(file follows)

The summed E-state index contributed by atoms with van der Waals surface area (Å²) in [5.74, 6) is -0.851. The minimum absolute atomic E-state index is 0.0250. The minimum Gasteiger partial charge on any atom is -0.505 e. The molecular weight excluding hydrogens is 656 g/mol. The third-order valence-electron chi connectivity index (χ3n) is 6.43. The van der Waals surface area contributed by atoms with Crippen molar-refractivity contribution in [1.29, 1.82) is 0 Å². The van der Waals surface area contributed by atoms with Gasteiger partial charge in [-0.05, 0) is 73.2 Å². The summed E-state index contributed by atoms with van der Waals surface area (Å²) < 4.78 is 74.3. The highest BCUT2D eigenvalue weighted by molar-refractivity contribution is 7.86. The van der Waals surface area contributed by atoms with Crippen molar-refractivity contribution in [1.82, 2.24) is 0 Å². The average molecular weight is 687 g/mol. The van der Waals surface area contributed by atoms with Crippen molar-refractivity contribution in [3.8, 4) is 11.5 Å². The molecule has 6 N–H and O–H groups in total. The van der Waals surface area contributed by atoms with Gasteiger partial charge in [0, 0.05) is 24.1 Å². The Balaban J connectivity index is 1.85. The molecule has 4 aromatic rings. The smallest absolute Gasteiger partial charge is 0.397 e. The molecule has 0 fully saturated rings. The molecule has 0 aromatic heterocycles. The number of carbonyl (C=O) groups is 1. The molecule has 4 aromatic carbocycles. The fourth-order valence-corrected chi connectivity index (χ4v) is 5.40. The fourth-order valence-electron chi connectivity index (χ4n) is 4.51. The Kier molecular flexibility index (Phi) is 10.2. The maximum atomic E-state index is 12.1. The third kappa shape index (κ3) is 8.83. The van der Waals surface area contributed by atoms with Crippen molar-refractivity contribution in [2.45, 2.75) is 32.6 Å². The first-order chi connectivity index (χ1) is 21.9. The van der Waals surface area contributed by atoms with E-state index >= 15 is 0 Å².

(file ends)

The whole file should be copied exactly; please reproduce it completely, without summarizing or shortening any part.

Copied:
The summed E-state index contributed by atoms with van der Waals surface area (Å²) in [5.74, 6) is -0.851. The minimum absolute atomic E-state index is 0.0250. The minimum Gasteiger partial charge on any atom is -0.505 e. The molecular weight excluding hydrogens is 656 g/mol. The third-order valence-electron chi connectivity index (χ3n) is 6.43. The van der Waals surface area contributed by atoms with Crippen molar-refractivity contribution in [1.29, 1.82) is 0 Å². The van der Waals surface area contributed by atoms with Gasteiger partial charge in [-0.05, 0) is 73.2 Å². The summed E-state index contributed by atoms with van der Waals surface area (Å²) < 4.78 is 74.3. The highest BCUT2D eigenvalue weighted by molar-refractivity contribution is 7.86. The van der Waals surface area contributed by atoms with Crippen molar-refractivity contribution in [1.82, 2.24) is 0 Å². The average molecular weight is 687 g/mol. The van der Waals surface area contributed by atoms with Crippen molar-refractivity contribution in [3.8, 4) is 11.5 Å². The molecule has 6 N–H and O–H groups in total. The van der Waals surface area contributed by atoms with Gasteiger partial charge in [0, 0.05) is 24.1 Å². The Balaban J connectivity index is 1.85. The molecule has 4 aromatic rings. The smallest absolute Gasteiger partial charge is 0.397 e. The molecule has 0 fully saturated rings. The molecule has 0 aromatic heterocycles. The number of carbonyl (C=O) groups is 1. The molecule has 4 aromatic carbocycles. The fourth-order valence-corrected chi connectivity index (χ4v) is 5.40. The fourth-order valence-electron chi connectivity index (χ4n) is 4.51. The Kier molecular flexibility index (Phi) is 10.2. The maximum atomic E-state index is 12.1. The third kappa shape index (κ3) is 8.83. The van der Waals surface area contributed by atoms with Crippen molar-refractivity contribution in [2.45, 2.75) is 32.6 Å². The first-order chi connectivity index (χ1) is 21.9. The van der Waals surface area contributed by atoms with E-state index >= 15 is 0 Å².